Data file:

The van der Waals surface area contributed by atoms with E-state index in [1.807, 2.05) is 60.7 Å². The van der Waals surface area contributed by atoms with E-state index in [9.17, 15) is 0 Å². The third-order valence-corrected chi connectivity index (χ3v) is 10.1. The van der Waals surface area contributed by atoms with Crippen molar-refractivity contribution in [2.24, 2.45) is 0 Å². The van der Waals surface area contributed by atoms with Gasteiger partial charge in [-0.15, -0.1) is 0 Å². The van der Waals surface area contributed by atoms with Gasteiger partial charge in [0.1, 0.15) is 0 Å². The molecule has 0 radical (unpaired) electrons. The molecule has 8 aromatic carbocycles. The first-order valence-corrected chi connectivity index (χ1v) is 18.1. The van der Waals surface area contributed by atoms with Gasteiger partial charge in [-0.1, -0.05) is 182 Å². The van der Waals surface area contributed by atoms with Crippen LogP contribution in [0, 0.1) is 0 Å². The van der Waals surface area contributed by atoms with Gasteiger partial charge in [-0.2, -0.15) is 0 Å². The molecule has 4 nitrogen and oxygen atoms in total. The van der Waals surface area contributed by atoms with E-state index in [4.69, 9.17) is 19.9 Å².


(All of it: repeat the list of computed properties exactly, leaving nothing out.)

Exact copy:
The van der Waals surface area contributed by atoms with E-state index in [1.807, 2.05) is 60.7 Å². The van der Waals surface area contributed by atoms with E-state index in [9.17, 15) is 0 Å². The third-order valence-corrected chi connectivity index (χ3v) is 10.1. The van der Waals surface area contributed by atoms with Crippen molar-refractivity contribution in [2.24, 2.45) is 0 Å². The van der Waals surface area contributed by atoms with Gasteiger partial charge in [-0.15, -0.1) is 0 Å². The van der Waals surface area contributed by atoms with Gasteiger partial charge in [0.1, 0.15) is 0 Å². The molecule has 0 radical (unpaired) electrons. The molecule has 8 aromatic carbocycles. The first-order valence-corrected chi connectivity index (χ1v) is 18.1. The van der Waals surface area contributed by atoms with Gasteiger partial charge in [-0.1, -0.05) is 182 Å². The van der Waals surface area contributed by atoms with Crippen LogP contribution in [0, 0.1) is 0 Å². The van der Waals surface area contributed by atoms with Gasteiger partial charge in [-0.2, -0.15) is 0 Å². The molecule has 4 nitrogen and oxygen atoms in total. The van der Waals surface area contributed by atoms with E-state index in [4.69, 9.17) is 19.9 Å².